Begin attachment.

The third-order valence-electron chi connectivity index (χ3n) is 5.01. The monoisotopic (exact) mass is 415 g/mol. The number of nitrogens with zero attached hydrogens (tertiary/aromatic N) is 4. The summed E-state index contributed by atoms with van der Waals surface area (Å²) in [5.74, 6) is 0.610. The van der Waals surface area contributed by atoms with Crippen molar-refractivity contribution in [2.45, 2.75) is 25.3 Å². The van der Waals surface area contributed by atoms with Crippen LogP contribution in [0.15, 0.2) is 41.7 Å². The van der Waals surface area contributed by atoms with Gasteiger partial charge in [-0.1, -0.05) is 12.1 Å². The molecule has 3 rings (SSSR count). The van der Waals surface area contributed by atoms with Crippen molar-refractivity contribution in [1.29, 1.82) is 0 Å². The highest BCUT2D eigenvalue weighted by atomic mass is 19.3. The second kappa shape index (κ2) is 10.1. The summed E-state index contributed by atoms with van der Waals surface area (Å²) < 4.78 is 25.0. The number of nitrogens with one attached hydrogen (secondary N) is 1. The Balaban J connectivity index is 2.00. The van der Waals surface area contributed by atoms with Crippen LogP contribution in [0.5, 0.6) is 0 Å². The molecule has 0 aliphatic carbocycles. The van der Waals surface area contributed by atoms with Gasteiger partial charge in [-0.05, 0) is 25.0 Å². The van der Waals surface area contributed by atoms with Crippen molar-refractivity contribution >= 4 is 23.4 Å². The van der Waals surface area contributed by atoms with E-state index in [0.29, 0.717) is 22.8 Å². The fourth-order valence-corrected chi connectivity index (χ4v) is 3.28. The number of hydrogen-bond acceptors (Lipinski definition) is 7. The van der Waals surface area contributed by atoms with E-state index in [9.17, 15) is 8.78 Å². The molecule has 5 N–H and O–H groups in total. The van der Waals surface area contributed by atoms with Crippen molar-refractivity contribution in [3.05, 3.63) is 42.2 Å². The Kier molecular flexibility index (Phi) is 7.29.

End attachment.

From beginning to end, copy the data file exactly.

The third-order valence-electron chi connectivity index (χ3n) is 5.01. The monoisotopic (exact) mass is 415 g/mol. The number of nitrogens with zero attached hydrogens (tertiary/aromatic N) is 4. The summed E-state index contributed by atoms with van der Waals surface area (Å²) in [5.74, 6) is 0.610. The van der Waals surface area contributed by atoms with Crippen molar-refractivity contribution in [2.45, 2.75) is 25.3 Å². The van der Waals surface area contributed by atoms with Crippen LogP contribution in [0.15, 0.2) is 41.7 Å². The van der Waals surface area contributed by atoms with Gasteiger partial charge in [-0.1, -0.05) is 12.1 Å². The molecule has 3 rings (SSSR count). The van der Waals surface area contributed by atoms with Crippen molar-refractivity contribution in [1.29, 1.82) is 0 Å². The highest BCUT2D eigenvalue weighted by atomic mass is 19.3. The second kappa shape index (κ2) is 10.1. The summed E-state index contributed by atoms with van der Waals surface area (Å²) < 4.78 is 25.0. The number of nitrogens with one attached hydrogen (secondary N) is 1. The Balaban J connectivity index is 2.00. The van der Waals surface area contributed by atoms with Crippen LogP contribution in [0.5, 0.6) is 0 Å². The molecule has 0 aliphatic carbocycles. The van der Waals surface area contributed by atoms with Gasteiger partial charge in [-0.05, 0) is 25.0 Å². The van der Waals surface area contributed by atoms with Crippen molar-refractivity contribution >= 4 is 23.4 Å². The van der Waals surface area contributed by atoms with E-state index in [0.29, 0.717) is 22.8 Å². The fourth-order valence-corrected chi connectivity index (χ4v) is 3.28. The number of hydrogen-bond acceptors (Lipinski definition) is 7. The van der Waals surface area contributed by atoms with E-state index in [9.17, 15) is 8.78 Å². The molecule has 5 N–H and O–H groups in total. The van der Waals surface area contributed by atoms with Crippen molar-refractivity contribution in [3.05, 3.63) is 42.2 Å². The Kier molecular flexibility index (Phi) is 7.29.